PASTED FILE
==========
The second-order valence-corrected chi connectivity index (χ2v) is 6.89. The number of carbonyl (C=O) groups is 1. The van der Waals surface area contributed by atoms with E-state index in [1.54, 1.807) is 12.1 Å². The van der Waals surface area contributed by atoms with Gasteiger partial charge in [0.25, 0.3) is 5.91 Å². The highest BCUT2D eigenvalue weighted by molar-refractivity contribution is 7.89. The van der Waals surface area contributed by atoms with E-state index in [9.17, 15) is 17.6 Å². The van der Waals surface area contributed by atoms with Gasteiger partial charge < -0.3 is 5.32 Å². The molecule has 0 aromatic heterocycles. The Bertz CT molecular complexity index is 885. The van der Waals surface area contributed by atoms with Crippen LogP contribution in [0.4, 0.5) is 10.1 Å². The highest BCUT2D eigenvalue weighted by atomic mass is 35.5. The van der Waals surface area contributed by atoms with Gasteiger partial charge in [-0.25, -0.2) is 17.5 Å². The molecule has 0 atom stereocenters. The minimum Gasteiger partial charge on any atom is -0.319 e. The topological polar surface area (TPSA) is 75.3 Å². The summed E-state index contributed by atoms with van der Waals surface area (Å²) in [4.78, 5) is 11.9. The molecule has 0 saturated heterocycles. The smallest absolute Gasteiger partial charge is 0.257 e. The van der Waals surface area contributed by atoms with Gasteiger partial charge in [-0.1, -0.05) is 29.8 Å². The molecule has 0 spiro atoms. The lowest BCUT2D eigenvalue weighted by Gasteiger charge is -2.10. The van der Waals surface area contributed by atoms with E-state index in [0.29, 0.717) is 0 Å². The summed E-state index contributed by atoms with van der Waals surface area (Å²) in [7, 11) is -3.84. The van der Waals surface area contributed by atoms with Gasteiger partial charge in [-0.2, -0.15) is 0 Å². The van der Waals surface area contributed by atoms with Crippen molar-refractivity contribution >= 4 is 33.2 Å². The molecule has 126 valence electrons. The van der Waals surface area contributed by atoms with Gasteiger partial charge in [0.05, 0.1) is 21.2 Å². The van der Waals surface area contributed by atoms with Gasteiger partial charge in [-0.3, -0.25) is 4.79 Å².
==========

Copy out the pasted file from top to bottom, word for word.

The second-order valence-corrected chi connectivity index (χ2v) is 6.89. The number of carbonyl (C=O) groups is 1. The van der Waals surface area contributed by atoms with E-state index in [1.54, 1.807) is 12.1 Å². The van der Waals surface area contributed by atoms with Gasteiger partial charge in [0.25, 0.3) is 5.91 Å². The highest BCUT2D eigenvalue weighted by molar-refractivity contribution is 7.89. The van der Waals surface area contributed by atoms with E-state index in [9.17, 15) is 17.6 Å². The van der Waals surface area contributed by atoms with Gasteiger partial charge < -0.3 is 5.32 Å². The molecule has 0 aromatic heterocycles. The Bertz CT molecular complexity index is 885. The van der Waals surface area contributed by atoms with Crippen LogP contribution in [0.4, 0.5) is 10.1 Å². The highest BCUT2D eigenvalue weighted by atomic mass is 35.5. The van der Waals surface area contributed by atoms with Gasteiger partial charge in [-0.25, -0.2) is 17.5 Å². The molecule has 0 atom stereocenters. The minimum Gasteiger partial charge on any atom is -0.319 e. The topological polar surface area (TPSA) is 75.3 Å². The summed E-state index contributed by atoms with van der Waals surface area (Å²) in [4.78, 5) is 11.9. The molecule has 0 saturated heterocycles. The smallest absolute Gasteiger partial charge is 0.257 e. The van der Waals surface area contributed by atoms with Gasteiger partial charge in [-0.1, -0.05) is 29.8 Å². The molecule has 0 spiro atoms. The lowest BCUT2D eigenvalue weighted by Gasteiger charge is -2.10. The van der Waals surface area contributed by atoms with E-state index in [0.29, 0.717) is 0 Å². The summed E-state index contributed by atoms with van der Waals surface area (Å²) in [7, 11) is -3.84. The van der Waals surface area contributed by atoms with Gasteiger partial charge in [-0.2, -0.15) is 0 Å². The van der Waals surface area contributed by atoms with Crippen molar-refractivity contribution >= 4 is 33.2 Å². The molecule has 126 valence electrons. The van der Waals surface area contributed by atoms with Gasteiger partial charge in [0.05, 0.1) is 21.2 Å². The van der Waals surface area contributed by atoms with Gasteiger partial charge in [-0.3, -0.25) is 4.79 Å².